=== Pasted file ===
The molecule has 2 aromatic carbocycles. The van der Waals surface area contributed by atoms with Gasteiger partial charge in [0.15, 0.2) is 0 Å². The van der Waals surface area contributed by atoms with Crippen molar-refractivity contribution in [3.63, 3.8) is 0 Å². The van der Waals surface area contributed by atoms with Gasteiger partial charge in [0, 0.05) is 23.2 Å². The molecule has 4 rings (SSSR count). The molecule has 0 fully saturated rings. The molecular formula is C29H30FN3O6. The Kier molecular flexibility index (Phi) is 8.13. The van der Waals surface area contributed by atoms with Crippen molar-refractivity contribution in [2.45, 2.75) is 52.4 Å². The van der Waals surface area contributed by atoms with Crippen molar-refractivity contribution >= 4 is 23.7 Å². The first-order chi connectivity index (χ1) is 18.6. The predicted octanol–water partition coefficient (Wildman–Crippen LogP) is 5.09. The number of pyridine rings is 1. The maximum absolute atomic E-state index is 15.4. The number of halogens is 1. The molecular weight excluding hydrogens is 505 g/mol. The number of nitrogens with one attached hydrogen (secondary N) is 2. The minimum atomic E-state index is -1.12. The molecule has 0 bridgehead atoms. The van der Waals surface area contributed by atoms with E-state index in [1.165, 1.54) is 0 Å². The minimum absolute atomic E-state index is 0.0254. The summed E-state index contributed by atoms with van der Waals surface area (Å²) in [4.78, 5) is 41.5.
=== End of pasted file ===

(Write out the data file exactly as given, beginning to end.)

The molecule has 2 aromatic carbocycles. The van der Waals surface area contributed by atoms with Gasteiger partial charge in [0.15, 0.2) is 0 Å². The van der Waals surface area contributed by atoms with Crippen molar-refractivity contribution in [3.63, 3.8) is 0 Å². The van der Waals surface area contributed by atoms with Gasteiger partial charge in [0, 0.05) is 23.2 Å². The molecule has 4 rings (SSSR count). The molecule has 0 fully saturated rings. The molecular formula is C29H30FN3O6. The Kier molecular flexibility index (Phi) is 8.13. The van der Waals surface area contributed by atoms with Crippen molar-refractivity contribution in [2.45, 2.75) is 52.4 Å². The van der Waals surface area contributed by atoms with Crippen molar-refractivity contribution >= 4 is 23.7 Å². The first-order chi connectivity index (χ1) is 18.6. The predicted octanol–water partition coefficient (Wildman–Crippen LogP) is 5.09. The number of pyridine rings is 1. The maximum absolute atomic E-state index is 15.4. The number of halogens is 1. The molecular weight excluding hydrogens is 505 g/mol. The number of nitrogens with one attached hydrogen (secondary N) is 2. The minimum atomic E-state index is -1.12. The molecule has 0 bridgehead atoms. The van der Waals surface area contributed by atoms with E-state index in [1.165, 1.54) is 0 Å². The minimum absolute atomic E-state index is 0.0254. The summed E-state index contributed by atoms with van der Waals surface area (Å²) in [4.78, 5) is 41.5.